Community forums

These can be as useful as social media. Consumers often head to sites such as Quora or Reddit for advice and recommendations on products and services. Employ their search features, and find out which of your competitors the hive mind is recommending… or which businesses are answering their questions.

Keeping up on your industry

This encompasses a lot: attending conferences and networking events in your industry, reading blogs, participating in online forums, and joining industry-specific clubs and associations. These strategies will not only help you identify the key players in your industry; they’ll also let you know when new competitors are on the horizon.

Pro Tip: Competitors come in all sizes; but pay the closest attention to companies of a similar size and ownership structure to yours. Pay attention, too, to newer companies: While there’s a lot to learn from well-established businesses, their success may be due in part to a long history, rather than anything they’re doing remarkably well right now.

I Know Who My Competitors Are… Now, How Do I Research Them?

You’ve got your list, which means half the battle’s been fought (for now). Now it’s time to find out how your competitors operate, what their apparent strategies are, their strengths and weaknesses, what their customers think of them… and as much other information as you can possibly dig up. (The fancy business term for this, by the way, is “Competitive Landscape Analysis.”)

How to do a competitor analysis? Think of it as a reconnaissance mission. Here’s where to look:

Your competitors’ websites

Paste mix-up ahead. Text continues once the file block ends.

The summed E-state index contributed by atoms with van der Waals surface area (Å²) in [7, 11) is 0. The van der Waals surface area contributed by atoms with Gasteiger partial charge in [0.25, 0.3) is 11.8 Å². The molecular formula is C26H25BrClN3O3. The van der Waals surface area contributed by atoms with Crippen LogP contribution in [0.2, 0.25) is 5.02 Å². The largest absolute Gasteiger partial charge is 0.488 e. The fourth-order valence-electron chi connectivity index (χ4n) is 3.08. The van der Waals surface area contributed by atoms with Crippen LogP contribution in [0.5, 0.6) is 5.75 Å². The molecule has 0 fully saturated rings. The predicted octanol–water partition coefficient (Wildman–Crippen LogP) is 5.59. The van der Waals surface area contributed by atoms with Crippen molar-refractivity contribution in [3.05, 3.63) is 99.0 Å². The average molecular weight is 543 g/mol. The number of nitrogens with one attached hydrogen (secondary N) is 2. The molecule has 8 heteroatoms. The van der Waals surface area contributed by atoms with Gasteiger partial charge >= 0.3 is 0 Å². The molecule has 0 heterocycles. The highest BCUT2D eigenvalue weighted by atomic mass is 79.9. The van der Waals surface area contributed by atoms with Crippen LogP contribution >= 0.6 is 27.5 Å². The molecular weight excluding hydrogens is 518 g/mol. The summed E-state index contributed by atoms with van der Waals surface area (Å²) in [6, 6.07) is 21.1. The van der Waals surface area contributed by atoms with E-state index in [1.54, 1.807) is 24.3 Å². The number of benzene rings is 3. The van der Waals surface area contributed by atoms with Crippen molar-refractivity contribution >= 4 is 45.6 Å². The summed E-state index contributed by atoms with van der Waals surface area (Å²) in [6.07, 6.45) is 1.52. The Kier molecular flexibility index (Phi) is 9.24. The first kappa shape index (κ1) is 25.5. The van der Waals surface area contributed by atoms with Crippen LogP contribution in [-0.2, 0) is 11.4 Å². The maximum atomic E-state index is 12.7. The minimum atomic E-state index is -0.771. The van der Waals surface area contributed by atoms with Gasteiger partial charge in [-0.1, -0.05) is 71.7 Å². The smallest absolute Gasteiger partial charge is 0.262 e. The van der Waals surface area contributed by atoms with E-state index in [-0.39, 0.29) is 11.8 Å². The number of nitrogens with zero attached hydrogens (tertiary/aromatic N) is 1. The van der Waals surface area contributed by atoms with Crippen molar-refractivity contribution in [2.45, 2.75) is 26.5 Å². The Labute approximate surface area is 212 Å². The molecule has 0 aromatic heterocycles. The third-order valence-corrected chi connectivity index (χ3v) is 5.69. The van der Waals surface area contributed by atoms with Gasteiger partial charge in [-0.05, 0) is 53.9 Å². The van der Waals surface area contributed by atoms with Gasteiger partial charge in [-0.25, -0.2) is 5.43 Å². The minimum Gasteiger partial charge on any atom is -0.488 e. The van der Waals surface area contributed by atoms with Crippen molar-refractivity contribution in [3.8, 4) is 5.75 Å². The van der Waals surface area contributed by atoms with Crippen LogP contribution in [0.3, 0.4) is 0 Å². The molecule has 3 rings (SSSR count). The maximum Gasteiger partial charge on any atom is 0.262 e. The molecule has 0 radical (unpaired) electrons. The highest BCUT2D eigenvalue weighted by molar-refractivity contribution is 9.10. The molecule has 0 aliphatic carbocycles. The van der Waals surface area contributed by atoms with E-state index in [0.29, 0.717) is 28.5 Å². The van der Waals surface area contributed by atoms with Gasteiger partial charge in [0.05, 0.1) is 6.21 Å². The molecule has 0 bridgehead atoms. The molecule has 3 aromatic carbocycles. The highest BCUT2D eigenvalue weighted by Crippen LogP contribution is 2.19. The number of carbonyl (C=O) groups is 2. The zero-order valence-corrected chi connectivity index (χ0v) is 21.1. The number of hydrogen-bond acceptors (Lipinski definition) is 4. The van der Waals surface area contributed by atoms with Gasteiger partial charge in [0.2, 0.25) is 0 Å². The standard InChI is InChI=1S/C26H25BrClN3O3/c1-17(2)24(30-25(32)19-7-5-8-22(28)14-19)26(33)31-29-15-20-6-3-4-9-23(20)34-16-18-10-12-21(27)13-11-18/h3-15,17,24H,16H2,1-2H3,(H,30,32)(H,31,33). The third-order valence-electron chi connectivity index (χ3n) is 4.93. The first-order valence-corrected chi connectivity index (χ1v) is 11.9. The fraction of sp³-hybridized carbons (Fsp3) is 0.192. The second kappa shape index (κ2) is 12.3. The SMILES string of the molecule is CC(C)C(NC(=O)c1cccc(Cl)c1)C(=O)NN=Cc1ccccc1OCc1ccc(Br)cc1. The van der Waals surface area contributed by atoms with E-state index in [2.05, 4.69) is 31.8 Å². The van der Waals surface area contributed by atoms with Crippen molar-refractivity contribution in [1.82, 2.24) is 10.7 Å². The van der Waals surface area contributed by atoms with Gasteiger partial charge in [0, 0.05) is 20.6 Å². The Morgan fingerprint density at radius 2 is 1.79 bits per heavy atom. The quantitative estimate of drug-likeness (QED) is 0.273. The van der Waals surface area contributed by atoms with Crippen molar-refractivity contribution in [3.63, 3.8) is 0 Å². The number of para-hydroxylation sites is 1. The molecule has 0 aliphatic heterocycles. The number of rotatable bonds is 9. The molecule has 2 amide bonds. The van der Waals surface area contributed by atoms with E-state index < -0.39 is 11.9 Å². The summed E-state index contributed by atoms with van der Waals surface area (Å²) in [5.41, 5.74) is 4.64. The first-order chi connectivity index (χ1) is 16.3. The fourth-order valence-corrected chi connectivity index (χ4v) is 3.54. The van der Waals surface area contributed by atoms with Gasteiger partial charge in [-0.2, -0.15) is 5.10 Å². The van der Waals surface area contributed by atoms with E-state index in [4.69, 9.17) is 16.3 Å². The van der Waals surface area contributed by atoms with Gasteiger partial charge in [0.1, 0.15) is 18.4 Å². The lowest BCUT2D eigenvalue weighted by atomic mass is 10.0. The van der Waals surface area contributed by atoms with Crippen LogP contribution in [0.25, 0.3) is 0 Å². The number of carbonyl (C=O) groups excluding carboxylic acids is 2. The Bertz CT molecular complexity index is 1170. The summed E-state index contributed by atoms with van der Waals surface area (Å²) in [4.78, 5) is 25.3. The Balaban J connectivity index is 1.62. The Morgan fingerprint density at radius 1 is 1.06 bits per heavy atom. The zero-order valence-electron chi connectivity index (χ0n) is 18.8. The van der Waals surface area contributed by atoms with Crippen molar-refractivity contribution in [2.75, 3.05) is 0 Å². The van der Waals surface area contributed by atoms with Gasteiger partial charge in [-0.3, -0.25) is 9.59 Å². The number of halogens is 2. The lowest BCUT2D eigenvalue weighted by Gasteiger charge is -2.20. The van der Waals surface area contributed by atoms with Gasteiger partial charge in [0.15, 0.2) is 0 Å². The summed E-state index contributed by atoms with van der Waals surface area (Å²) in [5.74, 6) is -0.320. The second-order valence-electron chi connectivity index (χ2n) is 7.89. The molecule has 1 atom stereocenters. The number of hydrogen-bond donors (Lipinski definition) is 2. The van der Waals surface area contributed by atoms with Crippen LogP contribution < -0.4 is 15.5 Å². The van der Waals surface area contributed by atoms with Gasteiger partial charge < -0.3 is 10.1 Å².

What does their site look like? How do they describe themselves on their About page? Can you tell how they’re positioning themselves by their value proposition, product descriptions, and the features and benefits they highlight? What are their prices? How do they justify their prices? Do they keep a blog? If so, how often do they post, what topics do they tackle, and how engaged are their readers? What other content do they offer (videos, webinars, case studies, FAQs, whitepapers, podcasts, visual content)? What’s their apparent lead generation strategy? (Do they have email signup for example; and if so, what does it look like?) Are they cross-selling and up-selling? What do their CTAs say, and how have they mapped the buyer’s journey on their site?

This is a shortlist: There are hundreds of possible site elements to pay attention to. And don’t just look at the site; use it. Pretend you’re a new prospect who knows nothing about the company… then pretend you’re a returning customer, a job-seeker, and so on. Go through the motions of purchasing their product (or actually purchase it!) and observe how user-friendly their checkout form is. (While you’re there, pay attention to things like shipping costs, return policies, and care practices.) Download their lead magnets. Fill out their contact form and see how long it takes them to get back to you.

All these things will be fodder for comparison. How do you stack up against what you experience as a user on their site?